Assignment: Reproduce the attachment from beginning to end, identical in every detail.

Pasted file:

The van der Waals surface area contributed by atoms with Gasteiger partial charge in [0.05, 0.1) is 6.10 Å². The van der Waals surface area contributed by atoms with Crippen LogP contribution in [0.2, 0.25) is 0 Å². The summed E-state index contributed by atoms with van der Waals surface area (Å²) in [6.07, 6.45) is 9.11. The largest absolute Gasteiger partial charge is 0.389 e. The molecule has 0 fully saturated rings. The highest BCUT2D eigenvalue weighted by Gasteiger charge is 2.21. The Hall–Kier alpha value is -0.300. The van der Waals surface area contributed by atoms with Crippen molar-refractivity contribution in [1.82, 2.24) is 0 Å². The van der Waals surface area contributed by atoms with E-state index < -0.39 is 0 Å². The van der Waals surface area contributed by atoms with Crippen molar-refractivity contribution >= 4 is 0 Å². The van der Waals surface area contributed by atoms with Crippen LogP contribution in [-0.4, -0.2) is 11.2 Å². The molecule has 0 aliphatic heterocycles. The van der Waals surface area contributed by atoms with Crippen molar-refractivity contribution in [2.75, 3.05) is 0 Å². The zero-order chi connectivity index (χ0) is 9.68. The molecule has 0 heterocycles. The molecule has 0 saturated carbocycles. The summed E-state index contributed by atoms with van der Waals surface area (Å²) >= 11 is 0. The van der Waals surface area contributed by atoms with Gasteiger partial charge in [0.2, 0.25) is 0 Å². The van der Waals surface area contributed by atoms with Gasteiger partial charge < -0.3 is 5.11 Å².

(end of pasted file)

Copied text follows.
The van der Waals surface area contributed by atoms with Gasteiger partial charge in [0.05, 0.1) is 6.10 Å². The van der Waals surface area contributed by atoms with Crippen LogP contribution in [0.2, 0.25) is 0 Å². The summed E-state index contributed by atoms with van der Waals surface area (Å²) in [6.07, 6.45) is 9.11. The largest absolute Gasteiger partial charge is 0.389 e. The molecule has 0 fully saturated rings. The highest BCUT2D eigenvalue weighted by Gasteiger charge is 2.21. The Hall–Kier alpha value is -0.300. The van der Waals surface area contributed by atoms with Crippen molar-refractivity contribution in [1.82, 2.24) is 0 Å². The van der Waals surface area contributed by atoms with E-state index < -0.39 is 0 Å². The van der Waals surface area contributed by atoms with Crippen molar-refractivity contribution >= 4 is 0 Å². The van der Waals surface area contributed by atoms with Crippen LogP contribution in [-0.4, -0.2) is 11.2 Å². The molecule has 0 aliphatic heterocycles. The van der Waals surface area contributed by atoms with Crippen molar-refractivity contribution in [2.75, 3.05) is 0 Å². The zero-order chi connectivity index (χ0) is 9.68. The molecule has 0 heterocycles. The molecule has 0 saturated carbocycles. The summed E-state index contributed by atoms with van der Waals surface area (Å²) >= 11 is 0. The van der Waals surface area contributed by atoms with Gasteiger partial charge in [0.2, 0.25) is 0 Å². The van der Waals surface area contributed by atoms with Gasteiger partial charge < -0.3 is 5.11 Å².